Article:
How to Deadlift

How to Deadlift


In this video we cover our teaching progression for the deadlift. We’ve also included a helpful video so you can watch / learn the progression in real time. To get the most out of this article, I would recommend watching the video first, reading the material, then watching the video again. Complete this cycle as many times as needed for you to confident in your set up next time you head to the gym.


Article Outline


(1) A Note on Deadlifting

(2) The 5-Step Set Up

(3) Errors & Corrections



A Note on Deadlifting


In many non-strength circles, the deadlift is a movement that has gotten a bad reputation for being unsafe. Additionally, many medical professionals, personal trainers and coaches simply don’t use the movement with their athletes. At Brentwood Barbell, we feel like the deadlift is a fundamental movement pattern and that any program omitting the pattern would be sorely lacking for the development of basic strength.


The 5 Step Set Up


Step 1 – Mid Foot Under the Barbell


To set up for a deadlift, you will need a barbell, a platform and 17 ¾” plates, which can be made out of metal or rubber. With the bar loaded, walk up to the center of the bar with your feet “inside of your hips” or in a stance that places the feet more narrow than your hips. Toes slightly turned out. Place the middle of your foot under the bar. A great way to find this position is to look down and line the bar up with the knot of your shoes or the upper strap on weightlifting shoes.


Step 2 – Grab the Bar (without moving it)


Now, reach down and grab the bar with a double overhand grip right outside of your shins without bending your knees. Your back should be rounded and knees mostly straight. This will create a gap between your shins and the bar. In step 1, we put the bar over the middle of your foot. A heavy deadlift will not come off of the ground without being over the middle of the lifter’s foot, so we need to make sure the bar doesn’t roll away from that spot. If you do move the bar, go back to step 1.


Step 3 – Bring Your Shins to the Bar


Next, slide your knees forward to touch the bar. Your hips will likely drop a small degree, once your shins are touching the barbell. Shove the knees out slightly.


Step 4 – Pull Your Chest Up


Once your shins are touching the bar, your hips are set where they need to be. Without dropping your hips, take a big breath and “pull your chest up” to establish a flat, tight back. Focus your gaze on the floor approximately 15’ in front of you. The key note here is to tighten the back without allowing the hips to drop. Do not change your hip position while tightening the back.


Step 5 – Drag the Bar Up Your Leg


Once you have your back set, push hard into the ground with your feet and drag the bar up your leg. The bar should stay in contact with your shins and thighs the entire way up. This leg contact makes sure the bar path is over the middle of your foot. To lock out the deadlift, stand up completely straight with your shoulders slightly behind the bar and your hips and knees straight. Set the bar down while keeping your back tight and sliding it down your legs.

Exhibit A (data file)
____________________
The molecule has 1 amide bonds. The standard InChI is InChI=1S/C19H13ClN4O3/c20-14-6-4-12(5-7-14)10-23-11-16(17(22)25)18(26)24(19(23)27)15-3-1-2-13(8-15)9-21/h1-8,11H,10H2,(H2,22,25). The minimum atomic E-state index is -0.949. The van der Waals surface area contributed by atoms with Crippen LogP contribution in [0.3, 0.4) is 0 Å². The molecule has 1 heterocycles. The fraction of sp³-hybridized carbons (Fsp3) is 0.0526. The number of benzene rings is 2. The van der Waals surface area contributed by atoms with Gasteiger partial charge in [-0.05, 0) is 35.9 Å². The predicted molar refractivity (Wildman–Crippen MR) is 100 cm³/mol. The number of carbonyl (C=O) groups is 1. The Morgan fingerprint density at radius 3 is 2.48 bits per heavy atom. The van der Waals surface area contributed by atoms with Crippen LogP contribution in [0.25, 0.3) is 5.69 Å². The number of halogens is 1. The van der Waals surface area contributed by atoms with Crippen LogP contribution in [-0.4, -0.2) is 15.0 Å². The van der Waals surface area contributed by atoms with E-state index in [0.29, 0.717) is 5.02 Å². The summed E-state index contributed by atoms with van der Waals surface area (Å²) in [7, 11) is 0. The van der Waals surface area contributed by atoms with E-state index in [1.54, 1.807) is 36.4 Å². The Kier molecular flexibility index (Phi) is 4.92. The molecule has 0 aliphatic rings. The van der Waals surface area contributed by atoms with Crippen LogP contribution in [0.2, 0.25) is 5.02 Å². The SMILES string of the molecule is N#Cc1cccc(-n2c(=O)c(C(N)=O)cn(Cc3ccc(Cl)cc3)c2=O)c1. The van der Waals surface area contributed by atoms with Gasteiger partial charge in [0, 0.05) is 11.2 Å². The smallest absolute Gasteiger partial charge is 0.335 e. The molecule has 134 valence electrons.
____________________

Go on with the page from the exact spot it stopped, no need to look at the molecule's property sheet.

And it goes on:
From here, simply repeat the process adding a little weight each set of 6 repetitions. We are looking for a weight that presents a little challenge but allows for perfect technique. This is usually represented by the point at which the lifter “slows down”.


Errors & Corrections


Let’s now cover a few major errors in deadlift technique. Of course this list is not exhaustive, that would be impossible. Presented here are some of the more common issues that we see.


Error 1 – Shoulders Behind the Bar (or dropping your hips in step 4)


This is a very common problem that can occur. It’s likely you were too far away from the bar during your initial set up (step 1). This position will usually result in a “hips too low” start. Make sure you are over the mid foot during the initial set up.


Error 2 – Shoulders Too Far in Front of the Bar (or too close to the bar in step 1)


If you are too far forward or hips are too high, this isn’t a strong position either. It’s likely the bar was touching your shin during your initial set up (step 1). Make sure you are over the mid foot during the initial set up. This is often keeping the shins about an inch away from the bar.


Error 3 – Inefficient Bar Path


Every time we deadlift, we want the bar to move in a straight line up our legs. We often see the bar move away from the leg or move around the knees. Most often, this can be due to a hip position that is too low, resulting a “shoulders behind the bar” position at the start.


Error 4 – Back Rounding (spinal flexion)


The level of tension needed to successfully pull heavy weights cannot be overstated. We often tell lifters to point their chest at the wall in front of them or “put wrinkles in the back of their shirt”. The lifter must understand how to pull their back tight without dropping the hips in order to build intra-abdominal pressure.


Error 5 – Rushing the Start


During the setup, a lot of people want to rush it and combine multiple sets together. This can be useful in some circumstances but more often than not (particularly with novice lifters) this rushing results in poor hip and shoulder positions. Most of the time we see a hip drop as the lifter is trying to pull their back tight only to see the hips shoot back up into position as the bar is pulled off the floor. Take an extra second or two and break down each step during your set up. You can’t be too tight!


Error 6 – Letting Go of the Breath


When you take your breath, hold it until the bar is back on the ground. If you let go of your breath during the movement you are losing pressure in the abdominal cavity. Revisit step 4: big breath then chest up.


Question? Drop us a line, we love helping pick up barbells!